June 9, 2017
This assignment will be as easy as pie.
While I was looking up information on the saying “Piece of Cake,” I came across an entry for “Easy As Pie.” The sayings have similar meanings but different history, so I wisely packed away some of my earlier findings for later use.
The phrase “as easy as pie” is another simile, since it compares two dissimilar things, in order to “highlight some property” of the first thing being compared. In order for the similar to work, we must then “give an example of something that is well known to display” the property being highlighted (Martin).
Of course, the phrase “as easy as pie” means “very easy.” However, there are more meanings to the word “pie,” when used in idioms. I will explain that below, after getting to the origin of the phrase.
When Did the Phrase Originate?
My first stop was Businessballs, which has a large collection of phrases. The entry for “easy as pie” says the idiom originated in the nineteenth century, but not much else was given about the origin.
Over at The Phrase Finder, I found a pretty good entry for “as easy as pie.” The page confirms that the phrase originated in the United States during the 19th century, but Gary Martin pinpoints the earliest known usage to the year 1855, when the phrase “nice as pie” was found in the work Which: Left or Right.
For nearly a week afterwards, the domestics observed significantly to each other, that Miss Isabella was as ‘nice as pie!’
I searched for the work, which is really called Which: The Right, Or the Left.
For more context: After being told off, a character named Isabella tried to fetch a pitcher of water, but her nerves were so frazzled, she dropped the glass vessel. It fell to the ground and shattered into several pieces. Isabella called a maid to get another pitcher.
The fit, however, did not apparently last long. For when the maid returned with a fresh pitcher, she found her mistress somewhat more composed. And the next morning, and indeed for nearly a week afterwards, the domestics observed significantly to each other, that Miss Isabella was as ‘nice as pie!’
The phrase as we know it could be found in a comic strip published in a June 1887 edition of The Newport Mercury (Rhode Island):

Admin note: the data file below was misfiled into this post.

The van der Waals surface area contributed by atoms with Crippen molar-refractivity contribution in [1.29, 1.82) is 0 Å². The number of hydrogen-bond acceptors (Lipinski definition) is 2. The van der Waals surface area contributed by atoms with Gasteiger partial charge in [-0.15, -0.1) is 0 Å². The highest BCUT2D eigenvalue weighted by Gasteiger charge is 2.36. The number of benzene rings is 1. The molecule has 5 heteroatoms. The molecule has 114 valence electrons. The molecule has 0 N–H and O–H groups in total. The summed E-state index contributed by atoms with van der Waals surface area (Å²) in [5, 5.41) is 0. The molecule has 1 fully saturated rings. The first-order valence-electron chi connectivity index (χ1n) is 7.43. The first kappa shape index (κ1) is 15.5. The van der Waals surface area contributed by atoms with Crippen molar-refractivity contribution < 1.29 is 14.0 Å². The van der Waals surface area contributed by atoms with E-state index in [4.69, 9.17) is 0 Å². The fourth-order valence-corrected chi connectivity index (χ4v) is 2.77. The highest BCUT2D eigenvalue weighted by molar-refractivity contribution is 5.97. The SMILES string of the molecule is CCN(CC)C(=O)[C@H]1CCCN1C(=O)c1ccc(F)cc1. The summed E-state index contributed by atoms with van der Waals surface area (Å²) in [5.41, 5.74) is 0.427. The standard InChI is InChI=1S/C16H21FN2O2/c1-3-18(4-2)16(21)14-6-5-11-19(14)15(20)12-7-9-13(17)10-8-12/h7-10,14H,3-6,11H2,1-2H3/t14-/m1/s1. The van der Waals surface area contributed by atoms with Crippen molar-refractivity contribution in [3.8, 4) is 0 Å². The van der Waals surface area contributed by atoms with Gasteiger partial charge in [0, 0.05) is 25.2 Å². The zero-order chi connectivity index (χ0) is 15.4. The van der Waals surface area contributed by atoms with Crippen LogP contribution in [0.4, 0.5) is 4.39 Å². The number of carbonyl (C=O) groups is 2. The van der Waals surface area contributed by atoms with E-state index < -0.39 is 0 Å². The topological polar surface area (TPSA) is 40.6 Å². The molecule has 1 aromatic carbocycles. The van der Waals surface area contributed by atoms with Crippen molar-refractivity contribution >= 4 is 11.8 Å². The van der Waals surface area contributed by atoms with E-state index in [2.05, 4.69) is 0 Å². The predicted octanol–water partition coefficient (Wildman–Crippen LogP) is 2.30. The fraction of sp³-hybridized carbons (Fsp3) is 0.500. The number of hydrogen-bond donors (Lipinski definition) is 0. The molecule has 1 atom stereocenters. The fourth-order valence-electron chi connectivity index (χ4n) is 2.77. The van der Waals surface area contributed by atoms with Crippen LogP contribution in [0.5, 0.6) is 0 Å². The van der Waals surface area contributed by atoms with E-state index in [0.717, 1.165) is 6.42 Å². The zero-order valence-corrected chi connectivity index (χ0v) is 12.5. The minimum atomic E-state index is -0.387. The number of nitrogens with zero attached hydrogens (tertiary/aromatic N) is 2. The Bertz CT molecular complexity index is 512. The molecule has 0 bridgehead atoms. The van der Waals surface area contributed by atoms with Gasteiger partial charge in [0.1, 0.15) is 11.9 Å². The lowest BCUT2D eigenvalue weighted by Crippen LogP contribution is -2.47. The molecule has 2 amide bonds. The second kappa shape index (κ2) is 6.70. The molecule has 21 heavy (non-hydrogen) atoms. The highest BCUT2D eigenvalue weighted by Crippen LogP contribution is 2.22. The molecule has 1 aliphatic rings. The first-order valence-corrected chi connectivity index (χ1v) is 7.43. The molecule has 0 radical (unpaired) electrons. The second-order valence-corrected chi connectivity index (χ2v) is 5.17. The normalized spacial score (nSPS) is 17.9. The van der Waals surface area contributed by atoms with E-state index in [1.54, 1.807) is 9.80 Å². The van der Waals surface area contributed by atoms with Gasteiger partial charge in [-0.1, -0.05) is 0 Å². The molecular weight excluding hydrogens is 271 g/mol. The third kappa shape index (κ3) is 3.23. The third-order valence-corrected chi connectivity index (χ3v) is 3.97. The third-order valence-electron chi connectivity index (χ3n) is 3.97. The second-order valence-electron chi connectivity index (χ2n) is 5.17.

You see veuever I goes I takes away mit me a silverspoon or a knife or somethings, an’ I gets two or three dollars for them. It’s easy as pie. Vy don’t you try it?
Is There Another Origin?
This entry at Businessballs cites Cassell’s Slang Dictionary when tracing the modern usage of the phrase as “late 1800’s American,” but says the logical path leads to earlier derivations. For example, the New Zealand Maori people, have a word ‘pai,’ which means “good.”
There are also more variations of the word “pai” from the early 1900’s: “half-pie” meant “mediocre or second rate” while “pie” meant “good or expert at something.”
What Does the Word Pie Mean in This Case?
The word “pie” is often used to relate how easy a task is (like how easy it is to eat a pie as opposed to making one). For example, take this quote found in the May 1886 edition of Sporting Life:
As for stealing second and third, it’s like eating pie.
The saying “easy as pie” can also mean “very appealing.” The idiom can also be paired with “pie” and “nice as pie” when we attach this meaning. That was shown in the quote from Which: The Right, Or the Left.
The word “pie” has yet another meaning. As evidenced by Mark Twain, the word could be used to say something is pleasant. Martin brought up a few examples from The Adventures of Huckleberry Finn (1884):
You’re always as polite as pie to them.
So he took him to his own house, and dressed him up clean and nice … and was just old pie to him, so to speak.
Have I Ever Thought Something Was ‘As Easy As Pie’?
Honestly, I have never really used this term myself, although I was familiar with it. But of course, there are tasks that are very simple for me.
I would say something that came easy to me was taking some quizzes.
For instance, when I was in high school, I finished a trigonometry quiz in 10 minutes. Usually, when I finished quizzes very quickly, I would later discover some mistakes I made after grade, but I aced that quiz. Since I took all the notes I needed to take, I guess you can see completing that quiz was “as easy as pie.”
(Don’t ask me about trig now. I have forgotten quite a bit since then.)
“Chapter XII.” Which: The Right, Or the Left? Garrett & Co. New York; 1855. Print. Page 184.
“Easy as Pie Phrase Meaning.” Know Your Phrase. Web. Retrieved 9 June 2017. <http://www.knowyourphrase.com/phrase-meanings/easy-as-pie.html>.
“free expressions meaning, words, phrases origins and derivations.” Businessballs. Web. Retrieved 24 Mar 2017. <http://www.businessballs.com/clichesorigins.htm#P-meanings >.
Martin, Gary. “As easy as pie.” The Phrase Finder. Web. Retrieved 9 June 2017. <http://www.phrases.org.uk/meanings/as-easy-as-pie.html>.
Martin, Gary. “What Are ‘Similes’?” The Phrase Finder. Web. Retrieved 9 June 2017. Web. <http://www.phrases.org.uk/meanings/similes.html>.